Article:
When Alzheimer’s Hits Close to a Nurse

Story---Nurse-with-Patients-No-BG-484x252-PNGMy mother in law insists she is a great driver. She tells me how well she drives in the snow and about how even eight inches is nothing to her prowess in the lake effect blizzards that plague our area.

I am a nurse. My mother in law, Carolyn, suffers from moderate Alzheimer’s.

At first, I tried all the tricks they teach you in nursing school: I tried to redirect her. I tried to reason with her. I tried to give her things to do that didn’t require much thought.

For me, safety always comes first. I want to protect her to the very limits of my abilities.

She insists on shoveling snow. She insists on driving, and my husband doesn’t see a problem with it.

I can hear you now. I know that it isn’t safe for her or for the other people on the road, but my husband and doctors so far feel that her judgement is not impaired – only her memory.

When she goes out to shovel snow – after I repeatedly tell her not to – I feel so enraged that she does not listen to me. I feel helpless and impotent, like I can’t save her from the broken hip or the heart attack that I know will come from these actions.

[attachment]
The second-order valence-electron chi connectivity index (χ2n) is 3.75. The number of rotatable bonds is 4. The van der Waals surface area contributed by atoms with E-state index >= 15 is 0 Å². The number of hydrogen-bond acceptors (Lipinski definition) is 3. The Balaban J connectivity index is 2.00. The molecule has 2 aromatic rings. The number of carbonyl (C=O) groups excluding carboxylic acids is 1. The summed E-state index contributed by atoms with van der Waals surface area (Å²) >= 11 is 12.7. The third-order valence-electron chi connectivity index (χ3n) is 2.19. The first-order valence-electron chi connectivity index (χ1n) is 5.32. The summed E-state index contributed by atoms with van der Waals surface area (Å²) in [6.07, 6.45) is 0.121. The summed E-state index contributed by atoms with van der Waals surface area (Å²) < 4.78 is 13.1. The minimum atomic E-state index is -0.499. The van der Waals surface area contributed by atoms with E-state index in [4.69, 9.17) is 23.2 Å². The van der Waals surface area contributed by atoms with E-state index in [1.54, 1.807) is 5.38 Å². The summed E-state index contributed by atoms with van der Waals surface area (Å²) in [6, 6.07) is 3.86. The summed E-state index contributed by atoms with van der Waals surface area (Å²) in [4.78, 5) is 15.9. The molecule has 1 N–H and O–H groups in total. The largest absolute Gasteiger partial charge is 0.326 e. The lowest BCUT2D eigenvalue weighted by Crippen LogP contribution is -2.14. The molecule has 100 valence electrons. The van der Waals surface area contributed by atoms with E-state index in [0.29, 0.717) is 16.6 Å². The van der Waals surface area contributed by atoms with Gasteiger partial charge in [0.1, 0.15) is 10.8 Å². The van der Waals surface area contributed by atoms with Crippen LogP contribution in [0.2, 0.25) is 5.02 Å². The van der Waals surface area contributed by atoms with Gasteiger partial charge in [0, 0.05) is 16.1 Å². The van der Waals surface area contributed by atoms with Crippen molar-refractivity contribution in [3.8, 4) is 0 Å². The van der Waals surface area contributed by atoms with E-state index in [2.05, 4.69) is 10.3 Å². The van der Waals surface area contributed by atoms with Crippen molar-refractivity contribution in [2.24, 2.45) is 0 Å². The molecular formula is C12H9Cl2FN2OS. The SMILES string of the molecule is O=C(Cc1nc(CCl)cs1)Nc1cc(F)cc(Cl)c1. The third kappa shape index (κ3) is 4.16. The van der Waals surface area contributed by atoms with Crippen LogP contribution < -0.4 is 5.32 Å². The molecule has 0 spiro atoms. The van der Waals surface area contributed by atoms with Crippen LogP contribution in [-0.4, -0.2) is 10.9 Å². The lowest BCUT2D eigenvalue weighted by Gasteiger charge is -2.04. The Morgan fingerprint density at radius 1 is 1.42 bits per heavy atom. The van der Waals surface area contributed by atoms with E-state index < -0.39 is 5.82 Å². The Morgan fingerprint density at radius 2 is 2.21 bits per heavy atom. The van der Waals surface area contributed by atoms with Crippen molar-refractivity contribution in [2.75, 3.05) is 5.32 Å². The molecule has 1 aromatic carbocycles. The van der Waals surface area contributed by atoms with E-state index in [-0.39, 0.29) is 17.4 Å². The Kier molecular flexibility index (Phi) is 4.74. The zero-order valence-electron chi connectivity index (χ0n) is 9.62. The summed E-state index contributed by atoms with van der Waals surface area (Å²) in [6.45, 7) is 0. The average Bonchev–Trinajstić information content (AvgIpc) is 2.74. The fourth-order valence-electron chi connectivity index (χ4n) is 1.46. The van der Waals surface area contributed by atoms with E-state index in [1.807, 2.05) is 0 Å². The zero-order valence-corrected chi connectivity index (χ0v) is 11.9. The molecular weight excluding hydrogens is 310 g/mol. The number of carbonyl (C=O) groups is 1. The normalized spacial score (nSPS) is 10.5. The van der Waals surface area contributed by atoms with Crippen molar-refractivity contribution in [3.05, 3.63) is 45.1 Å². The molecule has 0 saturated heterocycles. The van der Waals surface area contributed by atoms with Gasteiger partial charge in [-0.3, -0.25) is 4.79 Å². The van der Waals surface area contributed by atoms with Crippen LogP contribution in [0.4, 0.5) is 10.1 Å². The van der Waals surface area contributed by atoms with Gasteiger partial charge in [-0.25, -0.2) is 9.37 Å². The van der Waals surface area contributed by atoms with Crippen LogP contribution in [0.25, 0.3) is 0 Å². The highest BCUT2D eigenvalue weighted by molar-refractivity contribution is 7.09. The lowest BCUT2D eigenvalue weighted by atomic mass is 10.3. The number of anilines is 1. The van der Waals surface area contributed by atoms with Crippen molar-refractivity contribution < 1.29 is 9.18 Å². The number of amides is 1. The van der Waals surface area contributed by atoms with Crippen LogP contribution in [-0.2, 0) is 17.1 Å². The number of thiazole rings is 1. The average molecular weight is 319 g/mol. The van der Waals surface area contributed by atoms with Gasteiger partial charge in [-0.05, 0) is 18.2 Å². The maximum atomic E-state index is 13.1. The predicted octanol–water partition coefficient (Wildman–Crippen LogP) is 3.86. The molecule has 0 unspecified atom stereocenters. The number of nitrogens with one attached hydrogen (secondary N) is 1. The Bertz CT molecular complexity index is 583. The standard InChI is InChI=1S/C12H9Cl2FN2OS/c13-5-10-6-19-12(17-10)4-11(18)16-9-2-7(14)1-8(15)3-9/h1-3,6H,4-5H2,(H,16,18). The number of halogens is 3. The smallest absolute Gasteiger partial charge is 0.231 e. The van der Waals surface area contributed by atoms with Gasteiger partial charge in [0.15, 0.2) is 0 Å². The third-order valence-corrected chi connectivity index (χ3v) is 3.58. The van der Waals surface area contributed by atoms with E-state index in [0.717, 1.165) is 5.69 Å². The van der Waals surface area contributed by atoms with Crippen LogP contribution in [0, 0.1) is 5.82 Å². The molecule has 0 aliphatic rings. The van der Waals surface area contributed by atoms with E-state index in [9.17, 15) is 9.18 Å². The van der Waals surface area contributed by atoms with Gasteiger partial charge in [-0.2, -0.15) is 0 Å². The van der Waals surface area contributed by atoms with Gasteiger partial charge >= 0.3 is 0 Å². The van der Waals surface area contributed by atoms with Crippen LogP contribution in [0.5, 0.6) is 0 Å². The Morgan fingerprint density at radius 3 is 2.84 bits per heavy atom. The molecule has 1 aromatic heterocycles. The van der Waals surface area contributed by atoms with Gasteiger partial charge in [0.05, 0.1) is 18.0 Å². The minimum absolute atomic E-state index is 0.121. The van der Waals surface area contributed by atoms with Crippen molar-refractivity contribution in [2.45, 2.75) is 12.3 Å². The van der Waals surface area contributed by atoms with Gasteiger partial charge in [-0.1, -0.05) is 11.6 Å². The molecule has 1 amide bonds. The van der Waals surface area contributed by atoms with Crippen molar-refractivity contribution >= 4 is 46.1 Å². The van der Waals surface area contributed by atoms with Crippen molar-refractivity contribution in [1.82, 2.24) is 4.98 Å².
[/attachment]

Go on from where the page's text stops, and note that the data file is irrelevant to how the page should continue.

Again, my husband is not on board with my need to protect her. He thinks it is a rote task, and a rote task is something she can do to help out, something that she doesn’t need her memory for.

There is also the thought that she has the right to die in any way that she chooses to. If she chooses to die shoveling snow, then she died doing something that made her happy.

I am in constant conflict with my husband, my mother in law, and myself. The nurse in me wants to wrap her up in a bubble and protect her.

My husband is far too permissive, and I honestly think he is afraid to curtail her independence. Her driving is from my house to her house, a route she has taken many times.

To him, it is just another rote task, but to me, the nurse in me, I feel like I am fighting an uphill battle. As a nurse, the safety first rule always comes up.

What makes it worse is that I can have conversations with her, and I get very frustrated. In the morning, I still hold my frustration, but she, of course, doesn’t remember anything of it.

This situation is untenable at times, and my nursing training doesn’t make it easier. If I could walk away at the end of the day, then I could afford myself the time to regroup.

Maybe I could care a little less and not feel the turmoil. I know my husband is wrong. I know my mother in law is wrong.

I know I am going to have to be the bitch, get the doctor involved, and have her license revoked by the state. I am a nurse, and despite my love for both of these people, I have a responsibility to the safety of all involved.

I just wish someone else agreed with me.

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